Nothing in principle prevents us from creating a stack of as many vertical Moxons as we desire. However, for brevity, we shall examine only 2 more steps in the progression--the 3-stack and the 4-stack. The following table compares the performance of all of the configurations in Fig. 1, each with a base height of 2 wavelengths. In each stack, the separation used is the maximum front-to-back ratio spacing: 1.3 wavelengths.

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Vertically Oriented Moxon Stacks: 146 MHz:  Base Height:  2 wl

Stack       Gain        Front-Back  TO Angle    Bot Z/3 Z   2 Z/4 Z
Size        dBi         Ratio dB    degrees     R+/-jX Ohms R+/-jX Ohms
1            8.77       32.88        5.9        54 - j  1
Gain over 1:  3.13 dB
2           11.90       51.18        4.5        53 - j  1   53 - j  1
Gain over 1:  4.95 dB   Gain over 2:  1.82 dB
3           13.72       47.26        3.5        53 - j  1   52 - j  2
53 -1
Gain over 1:  6.24 dB   Gain over 2:  3.11 dB   Gain over 3:  1.29 dB
4           15.01       43.69        2.9        53 - j  1   51 - j  1
51 - j  1   53 - j  1
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For each added antenna in the stack, we obtain a smaller increase in gain. However, the added gain of a 4-stack over a 2-stack is about 3.1 dB, just about what we should expect in theory for a doubling of the stack height. Obviously, to add another 3 dB to the array, we would need to go to an 8-stack. Since the 4-stack is already 26.28' between the bottom and top antennas, an 8-stack is likely not feasible physically. As well, the feeding complexity would be considerable. However, at UHF, the physical size of the array would be no hindrance to its use.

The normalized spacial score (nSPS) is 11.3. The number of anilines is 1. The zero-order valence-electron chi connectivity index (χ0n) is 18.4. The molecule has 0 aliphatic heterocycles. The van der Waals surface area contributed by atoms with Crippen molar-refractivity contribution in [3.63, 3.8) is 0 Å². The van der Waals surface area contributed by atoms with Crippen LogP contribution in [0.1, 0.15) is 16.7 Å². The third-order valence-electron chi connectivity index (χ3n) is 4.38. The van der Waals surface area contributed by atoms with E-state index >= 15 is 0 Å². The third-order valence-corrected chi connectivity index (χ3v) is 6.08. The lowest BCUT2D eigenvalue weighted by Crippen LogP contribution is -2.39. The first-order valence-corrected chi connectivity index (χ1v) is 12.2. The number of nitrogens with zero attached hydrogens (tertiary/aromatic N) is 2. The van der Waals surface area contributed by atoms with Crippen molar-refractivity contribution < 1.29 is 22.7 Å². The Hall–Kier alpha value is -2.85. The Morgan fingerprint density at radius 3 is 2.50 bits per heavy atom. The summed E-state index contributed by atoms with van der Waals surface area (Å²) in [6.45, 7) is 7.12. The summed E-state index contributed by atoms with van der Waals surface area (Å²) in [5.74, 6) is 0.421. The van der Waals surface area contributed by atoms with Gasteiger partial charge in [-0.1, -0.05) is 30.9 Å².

Fig. 6 shows the elevation patterns of the 2-, 3-, and 4-stack arrays. Because the overall height of the dull arrays differs for each case, the exact number and angle of the secondary lobes also suffers. However, it is interesting to compare these patterns with the free-space E-plane pattern for a single Moxon rectangle. In each of our elevation patterns, all of the forward lobes fits within the envelope created by the upper half of the free-space patterns. As well, the strongest forward secondary elevation lobe is about 4 dB weaker than the lowest main lobe. To the rear, the strongest lobe is about 30 dB down from the main forward lobe.

We can obtain some of the improvement in gain simply by using a 2-stack at a top height equal to the third or fourth antennas. The following table compares potential performance from 2-stacks with the top height of each of the stacks in the table just listed.

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Vertically Oriented Moxon 2-Stacks: 146 MHz:  Variable Base Heights

Top Height  Gain        Front-Back  TO Angle    Top Z       Bottom Z
WL          dBi         Ratio dB    degrees     R+/-jX Ohms R+/-jX Ohms
3.3         11.90       51.18        4.5        53 - j  1   53 - j  1
4.6         12.88       50.42        3.2        53 - j  1   53 - j  1
5.9         13.38       52.86        4.8        56 - j  2   56 - j  1